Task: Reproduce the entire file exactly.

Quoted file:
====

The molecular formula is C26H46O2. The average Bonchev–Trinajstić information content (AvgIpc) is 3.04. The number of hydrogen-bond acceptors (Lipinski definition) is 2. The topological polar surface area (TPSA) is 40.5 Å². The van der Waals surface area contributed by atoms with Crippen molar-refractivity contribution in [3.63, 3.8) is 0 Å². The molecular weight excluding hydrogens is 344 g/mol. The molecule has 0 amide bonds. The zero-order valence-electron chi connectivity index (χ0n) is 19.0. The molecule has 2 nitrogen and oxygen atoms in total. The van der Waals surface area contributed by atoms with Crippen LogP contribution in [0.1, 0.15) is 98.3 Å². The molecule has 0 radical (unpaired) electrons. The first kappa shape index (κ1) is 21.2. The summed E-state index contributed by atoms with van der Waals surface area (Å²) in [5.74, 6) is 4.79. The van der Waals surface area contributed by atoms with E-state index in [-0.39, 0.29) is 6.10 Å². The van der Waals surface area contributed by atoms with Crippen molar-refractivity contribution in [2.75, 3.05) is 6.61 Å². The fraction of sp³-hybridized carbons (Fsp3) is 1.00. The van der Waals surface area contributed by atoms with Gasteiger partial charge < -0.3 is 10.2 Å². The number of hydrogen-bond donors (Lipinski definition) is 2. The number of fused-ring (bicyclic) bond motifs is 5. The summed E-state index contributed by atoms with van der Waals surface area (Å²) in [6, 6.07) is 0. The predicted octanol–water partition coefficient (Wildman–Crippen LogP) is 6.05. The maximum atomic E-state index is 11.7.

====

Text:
The molecular formula is C26H46O2. The average Bonchev–Trinajstić information content (AvgIpc) is 3.04. The number of hydrogen-bond acceptors (Lipinski definition) is 2. The topological polar surface area (TPSA) is 40.5 Å². The van der Waals surface area contributed by atoms with Crippen molar-refractivity contribution in [3.63, 3.8) is 0 Å². The molecular weight excluding hydrogens is 344 g/mol. The molecule has 0 amide bonds. The zero-order valence-electron chi connectivity index (χ0n) is 19.0. The molecule has 2 nitrogen and oxygen atoms in total. The van der Waals surface area contributed by atoms with Crippen LogP contribution in [0.1, 0.15) is 98.3 Å². The molecule has 0 radical (unpaired) electrons. The first kappa shape index (κ1) is 21.2. The summed E-state index contributed by atoms with van der Waals surface area (Å²) in [5.74, 6) is 4.79. The van der Waals surface area contributed by atoms with E-state index in [-0.39, 0.29) is 6.10 Å². The van der Waals surface area contributed by atoms with Crippen molar-refractivity contribution in [2.75, 3.05) is 6.61 Å². The fraction of sp³-hybridized carbons (Fsp3) is 1.00. The van der Waals surface area contributed by atoms with Gasteiger partial charge < -0.3 is 10.2 Å². The number of hydrogen-bond donors (Lipinski definition) is 2. The number of fused-ring (bicyclic) bond motifs is 5. The summed E-state index contributed by atoms with van der Waals surface area (Å²) in [6, 6.07) is 0. The predicted octanol–water partition coefficient (Wildman–Crippen LogP) is 6.05. The maximum atomic E-state index is 11.7.